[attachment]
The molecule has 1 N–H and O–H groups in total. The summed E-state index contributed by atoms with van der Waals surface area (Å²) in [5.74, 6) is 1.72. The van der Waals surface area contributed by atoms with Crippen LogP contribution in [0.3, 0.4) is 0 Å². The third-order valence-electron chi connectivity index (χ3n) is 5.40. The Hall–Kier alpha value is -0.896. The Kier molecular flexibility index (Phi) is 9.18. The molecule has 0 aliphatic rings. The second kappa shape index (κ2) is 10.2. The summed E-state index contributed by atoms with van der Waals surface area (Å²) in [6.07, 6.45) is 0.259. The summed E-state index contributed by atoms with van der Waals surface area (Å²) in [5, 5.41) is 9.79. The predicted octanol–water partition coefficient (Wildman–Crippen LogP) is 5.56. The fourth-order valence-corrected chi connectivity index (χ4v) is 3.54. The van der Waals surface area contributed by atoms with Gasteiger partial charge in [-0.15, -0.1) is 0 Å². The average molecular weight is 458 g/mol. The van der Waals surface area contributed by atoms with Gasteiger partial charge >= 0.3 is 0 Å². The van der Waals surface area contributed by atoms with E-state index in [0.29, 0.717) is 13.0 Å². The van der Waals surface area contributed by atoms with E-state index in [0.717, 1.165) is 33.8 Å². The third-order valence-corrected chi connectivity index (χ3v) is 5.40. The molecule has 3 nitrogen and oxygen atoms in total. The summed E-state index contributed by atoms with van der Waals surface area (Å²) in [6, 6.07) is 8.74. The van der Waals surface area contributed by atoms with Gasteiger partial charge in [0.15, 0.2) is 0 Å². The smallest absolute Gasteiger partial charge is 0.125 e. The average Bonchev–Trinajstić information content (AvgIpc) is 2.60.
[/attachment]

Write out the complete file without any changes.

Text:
The molecule has 1 N–H and O–H groups in total. The summed E-state index contributed by atoms with van der Waals surface area (Å²) in [5.74, 6) is 1.72. The van der Waals surface area contributed by atoms with Crippen LogP contribution in [0.3, 0.4) is 0 Å². The third-order valence-electron chi connectivity index (χ3n) is 5.40. The Hall–Kier alpha value is -0.896. The Kier molecular flexibility index (Phi) is 9.18. The molecule has 0 aliphatic rings. The second kappa shape index (κ2) is 10.2. The summed E-state index contributed by atoms with van der Waals surface area (Å²) in [6.07, 6.45) is 0.259. The summed E-state index contributed by atoms with van der Waals surface area (Å²) in [5, 5.41) is 9.79. The predicted octanol–water partition coefficient (Wildman–Crippen LogP) is 5.56. The fourth-order valence-corrected chi connectivity index (χ4v) is 3.54. The van der Waals surface area contributed by atoms with Gasteiger partial charge in [-0.15, -0.1) is 0 Å². The average molecular weight is 458 g/mol. The van der Waals surface area contributed by atoms with Gasteiger partial charge >= 0.3 is 0 Å². The van der Waals surface area contributed by atoms with E-state index in [0.29, 0.717) is 13.0 Å². The van der Waals surface area contributed by atoms with E-state index in [0.717, 1.165) is 33.8 Å². The third-order valence-corrected chi connectivity index (χ3v) is 5.40. The molecule has 3 nitrogen and oxygen atoms in total. The summed E-state index contributed by atoms with van der Waals surface area (Å²) in [6, 6.07) is 8.74. The van der Waals surface area contributed by atoms with Gasteiger partial charge in [0.15, 0.2) is 0 Å². The smallest absolute Gasteiger partial charge is 0.125 e. The average Bonchev–Trinajstić information content (AvgIpc) is 2.60.